Figures 2a and b show the MDI P-angle offset δP with respect to HMI (front camera) and the maximum value of the Pearson correlation coefficients determining the δP as a function of time, respectively. The keyword CROTA2 (nominal P-angle with sign reversed by its definition) from the MDI and HMI data records in the corresponding period are also plotted in Fig. 2c. The MDI instrument was nominally aligned with the solar rotation axis since the deployment of SOHO spacecraft in 1996 and started to flip 180° every three months as of mid-2003. Accordingly, MDI’s CROTA2 is a fixed value of 0° or 180° alternately after mid-2003. But the flight operation of SOHO spacecraft was changed so that the spacecraft pointed to the ecliptic pole starting 29 October 20105. This implies that MDI’s CROTA2 is no longer a fixed value after this point. The measured δP gradually drifts between 0.18° and 0.24° for the most part in this period. Clearly, some of the sudden changes in δP coincide with the alteration of the SOHO spacecraft operation, though not all of the discontinuities in Fig. 2a are concurrent with those in Fig. 2c. Also, the discontinuity of δP jumping from 0.21° to 0.23° in the middle of June appeared in the one month’s measurement of the relative roll angle between MDI and HMI (side camera) magnetograms performed by Schuck et al. (2016, Fig. 1). The standard deviation of δP in an individual day is ~0.002° but rises to ~0.003° in the last few months. Also, the correlation coefficients start drifting when CROTA2 deviates from constant values.

We have made an attempt to calibrate the notorious image distortion of the MDI instrument to maximize the correlation coefficients. The correction for the elliptic distortion is performed as in Korzennik et al. (2004, Appendix), where the required parameters are the CCD tilted angle α, the rotation angle β describing the direction around which the CCD is tilted, and the effective focal length feff. With the values in their work (α = 2.59° and β = 56°), the calibration greatly enhances the correlation coefficients for the periods when SOHO was flipped but lowers the coefficients for alternate periods instead. As a compromise, we adopt the values α = 1.8° and β = 50° to improve correlations without causing notable harm for non-flipping periods, but the correlations are not as good as the results with their values for flipping periods. The value of feff and the calibration parameters for cubic distortion are taken from a recent study by Larson & Schou (2015). The calibration of MDI image distortion applied here helps achieve a better correlation and smaller fluctuations in the measured δP. However, it does not account for the discontinuities and long-term variation of δP.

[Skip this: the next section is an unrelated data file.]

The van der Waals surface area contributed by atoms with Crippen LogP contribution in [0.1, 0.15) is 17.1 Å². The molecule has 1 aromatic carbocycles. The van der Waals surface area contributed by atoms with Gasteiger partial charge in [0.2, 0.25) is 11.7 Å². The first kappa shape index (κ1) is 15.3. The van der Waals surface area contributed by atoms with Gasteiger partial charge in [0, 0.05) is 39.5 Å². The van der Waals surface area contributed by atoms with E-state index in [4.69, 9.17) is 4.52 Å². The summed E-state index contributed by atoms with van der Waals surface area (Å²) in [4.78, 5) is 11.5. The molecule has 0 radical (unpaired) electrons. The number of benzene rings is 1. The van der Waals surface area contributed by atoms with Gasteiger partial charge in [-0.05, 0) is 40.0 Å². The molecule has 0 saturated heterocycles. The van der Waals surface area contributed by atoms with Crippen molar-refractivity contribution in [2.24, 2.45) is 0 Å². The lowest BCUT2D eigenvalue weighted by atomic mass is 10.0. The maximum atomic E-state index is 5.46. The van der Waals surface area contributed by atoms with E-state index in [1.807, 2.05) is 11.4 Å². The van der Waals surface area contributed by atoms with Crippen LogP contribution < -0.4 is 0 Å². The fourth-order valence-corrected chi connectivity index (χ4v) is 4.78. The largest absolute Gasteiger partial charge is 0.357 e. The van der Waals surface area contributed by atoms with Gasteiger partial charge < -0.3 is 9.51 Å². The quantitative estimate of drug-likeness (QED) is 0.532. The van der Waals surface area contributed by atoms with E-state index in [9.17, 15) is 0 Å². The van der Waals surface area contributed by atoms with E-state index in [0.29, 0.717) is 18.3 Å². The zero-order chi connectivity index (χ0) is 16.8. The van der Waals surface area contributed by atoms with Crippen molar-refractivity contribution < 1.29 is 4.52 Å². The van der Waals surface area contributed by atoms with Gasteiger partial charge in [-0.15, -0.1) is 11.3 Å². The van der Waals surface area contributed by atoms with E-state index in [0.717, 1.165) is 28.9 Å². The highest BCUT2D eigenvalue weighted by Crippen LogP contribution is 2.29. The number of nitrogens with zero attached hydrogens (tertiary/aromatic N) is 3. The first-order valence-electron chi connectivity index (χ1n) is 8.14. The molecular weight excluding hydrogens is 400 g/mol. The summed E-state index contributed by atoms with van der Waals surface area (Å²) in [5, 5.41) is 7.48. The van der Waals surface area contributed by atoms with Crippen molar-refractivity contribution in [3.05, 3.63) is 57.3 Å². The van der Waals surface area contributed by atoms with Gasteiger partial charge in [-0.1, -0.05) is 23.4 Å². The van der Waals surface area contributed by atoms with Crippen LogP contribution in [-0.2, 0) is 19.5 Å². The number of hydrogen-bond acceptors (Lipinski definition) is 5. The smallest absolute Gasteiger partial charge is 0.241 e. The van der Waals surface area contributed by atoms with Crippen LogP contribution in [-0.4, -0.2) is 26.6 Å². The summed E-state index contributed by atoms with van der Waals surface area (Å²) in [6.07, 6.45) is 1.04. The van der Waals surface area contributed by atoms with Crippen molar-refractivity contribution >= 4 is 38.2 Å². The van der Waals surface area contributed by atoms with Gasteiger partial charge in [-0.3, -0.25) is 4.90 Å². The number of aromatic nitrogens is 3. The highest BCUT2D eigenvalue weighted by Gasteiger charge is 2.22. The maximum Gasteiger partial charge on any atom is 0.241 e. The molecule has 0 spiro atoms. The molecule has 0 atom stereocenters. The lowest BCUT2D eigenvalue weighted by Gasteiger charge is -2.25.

In this work we only apply a constant P-angle correction of 0.21° (the median value of δP in this period) to MDI images. The residuals of time-varying δP are relatively small and have little effect on our final results.

2.2. Acoustic travel time measurement

The full-disk Dopplergrams of solar p-mode oscillations derived from the preliminary reduction are mapped onto heliographic coordinates using equidistant cylindrical projection where both the heliographic longitude and latitude are evenly spaced with a map scale of 0.6° pixel-1. The interpolation method used for the mapping is the bicubic spline (e.g., Press et al. 1992, Sect. 3.6). For MDI images, an additional P-angle correction is applied while remapping. Along with the mapping procedure, every 24-h time series of images is tracked relative to the midday to remove the solar differential rotation at the surface (Chou et al. 1999). The surface rotation rate adopted for each latitude λ is 451.5 − 65.3sin2λ − 66.7sin4λ nHz (Schou et al. 1998, Table 2, derived from Ulrich et al. 1988). Each resulting data cube has the size of 120° × 120° × 24 h.